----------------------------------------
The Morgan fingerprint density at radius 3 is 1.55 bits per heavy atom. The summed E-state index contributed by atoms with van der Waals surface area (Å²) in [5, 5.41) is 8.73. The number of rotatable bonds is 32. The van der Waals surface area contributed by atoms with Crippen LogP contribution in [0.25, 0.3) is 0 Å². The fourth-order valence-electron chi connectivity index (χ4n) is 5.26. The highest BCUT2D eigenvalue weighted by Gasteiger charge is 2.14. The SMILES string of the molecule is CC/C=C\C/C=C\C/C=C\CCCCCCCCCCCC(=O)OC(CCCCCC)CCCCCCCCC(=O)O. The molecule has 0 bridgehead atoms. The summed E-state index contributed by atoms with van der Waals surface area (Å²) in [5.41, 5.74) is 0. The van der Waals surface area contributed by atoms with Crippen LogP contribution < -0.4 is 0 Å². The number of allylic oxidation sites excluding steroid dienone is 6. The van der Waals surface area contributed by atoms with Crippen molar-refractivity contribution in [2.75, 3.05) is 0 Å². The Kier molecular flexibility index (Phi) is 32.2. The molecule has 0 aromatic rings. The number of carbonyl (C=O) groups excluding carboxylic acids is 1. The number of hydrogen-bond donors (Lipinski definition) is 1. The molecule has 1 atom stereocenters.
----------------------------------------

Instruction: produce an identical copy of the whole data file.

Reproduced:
The Morgan fingerprint density at radius 3 is 1.55 bits per heavy atom. The summed E-state index contributed by atoms with van der Waals surface area (Å²) in [5, 5.41) is 8.73. The number of rotatable bonds is 32. The van der Waals surface area contributed by atoms with Crippen LogP contribution in [0.25, 0.3) is 0 Å². The fourth-order valence-electron chi connectivity index (χ4n) is 5.26. The highest BCUT2D eigenvalue weighted by Gasteiger charge is 2.14. The SMILES string of the molecule is CC/C=C\C/C=C\C/C=C\CCCCCCCCCCCC(=O)OC(CCCCCC)CCCCCCCCC(=O)O. The molecule has 0 bridgehead atoms. The summed E-state index contributed by atoms with van der Waals surface area (Å²) in [5.41, 5.74) is 0. The van der Waals surface area contributed by atoms with Crippen LogP contribution < -0.4 is 0 Å². The number of allylic oxidation sites excluding steroid dienone is 6. The van der Waals surface area contributed by atoms with Crippen molar-refractivity contribution in [2.75, 3.05) is 0 Å². The Kier molecular flexibility index (Phi) is 32.2. The molecule has 0 aromatic rings. The number of carbonyl (C=O) groups excluding carboxylic acids is 1. The number of hydrogen-bond donors (Lipinski definition) is 1. The molecule has 1 atom stereocenters.